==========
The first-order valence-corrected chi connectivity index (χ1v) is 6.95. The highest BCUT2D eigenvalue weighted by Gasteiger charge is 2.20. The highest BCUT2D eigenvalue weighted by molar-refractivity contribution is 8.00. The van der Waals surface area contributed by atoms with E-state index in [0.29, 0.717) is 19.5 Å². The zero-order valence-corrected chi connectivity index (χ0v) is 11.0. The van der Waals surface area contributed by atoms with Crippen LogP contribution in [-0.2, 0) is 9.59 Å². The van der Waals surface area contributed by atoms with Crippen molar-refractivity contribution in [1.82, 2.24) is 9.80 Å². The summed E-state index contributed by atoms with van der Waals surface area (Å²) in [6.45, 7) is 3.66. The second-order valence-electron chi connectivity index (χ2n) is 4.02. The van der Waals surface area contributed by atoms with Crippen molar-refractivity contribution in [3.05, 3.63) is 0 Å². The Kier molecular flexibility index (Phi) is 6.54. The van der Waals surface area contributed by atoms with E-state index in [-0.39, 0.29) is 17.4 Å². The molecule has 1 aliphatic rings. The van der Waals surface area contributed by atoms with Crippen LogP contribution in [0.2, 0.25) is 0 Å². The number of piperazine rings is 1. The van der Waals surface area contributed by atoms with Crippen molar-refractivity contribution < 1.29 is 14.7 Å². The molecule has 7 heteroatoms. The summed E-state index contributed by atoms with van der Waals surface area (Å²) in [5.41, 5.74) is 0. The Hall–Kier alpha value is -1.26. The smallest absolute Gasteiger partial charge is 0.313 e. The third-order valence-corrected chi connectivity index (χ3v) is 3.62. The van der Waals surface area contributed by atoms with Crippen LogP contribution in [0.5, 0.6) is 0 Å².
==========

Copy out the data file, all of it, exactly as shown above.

The first-order valence-corrected chi connectivity index (χ1v) is 6.95. The highest BCUT2D eigenvalue weighted by Gasteiger charge is 2.20. The highest BCUT2D eigenvalue weighted by molar-refractivity contribution is 8.00. The van der Waals surface area contributed by atoms with E-state index in [0.29, 0.717) is 19.5 Å². The zero-order valence-corrected chi connectivity index (χ0v) is 11.0. The van der Waals surface area contributed by atoms with Crippen LogP contribution in [-0.2, 0) is 9.59 Å². The van der Waals surface area contributed by atoms with Crippen molar-refractivity contribution in [1.82, 2.24) is 9.80 Å². The summed E-state index contributed by atoms with van der Waals surface area (Å²) in [6.45, 7) is 3.66. The second-order valence-electron chi connectivity index (χ2n) is 4.02. The van der Waals surface area contributed by atoms with Crippen molar-refractivity contribution in [3.05, 3.63) is 0 Å². The Kier molecular flexibility index (Phi) is 6.54. The van der Waals surface area contributed by atoms with E-state index in [-0.39, 0.29) is 17.4 Å². The molecule has 1 aliphatic rings. The van der Waals surface area contributed by atoms with Crippen LogP contribution in [0.2, 0.25) is 0 Å². The number of piperazine rings is 1. The van der Waals surface area contributed by atoms with Crippen molar-refractivity contribution < 1.29 is 14.7 Å². The molecule has 7 heteroatoms. The summed E-state index contributed by atoms with van der Waals surface area (Å²) in [5.41, 5.74) is 0. The Hall–Kier alpha value is -1.26. The smallest absolute Gasteiger partial charge is 0.313 e. The third-order valence-corrected chi connectivity index (χ3v) is 3.62. The van der Waals surface area contributed by atoms with Crippen LogP contribution in [0.5, 0.6) is 0 Å².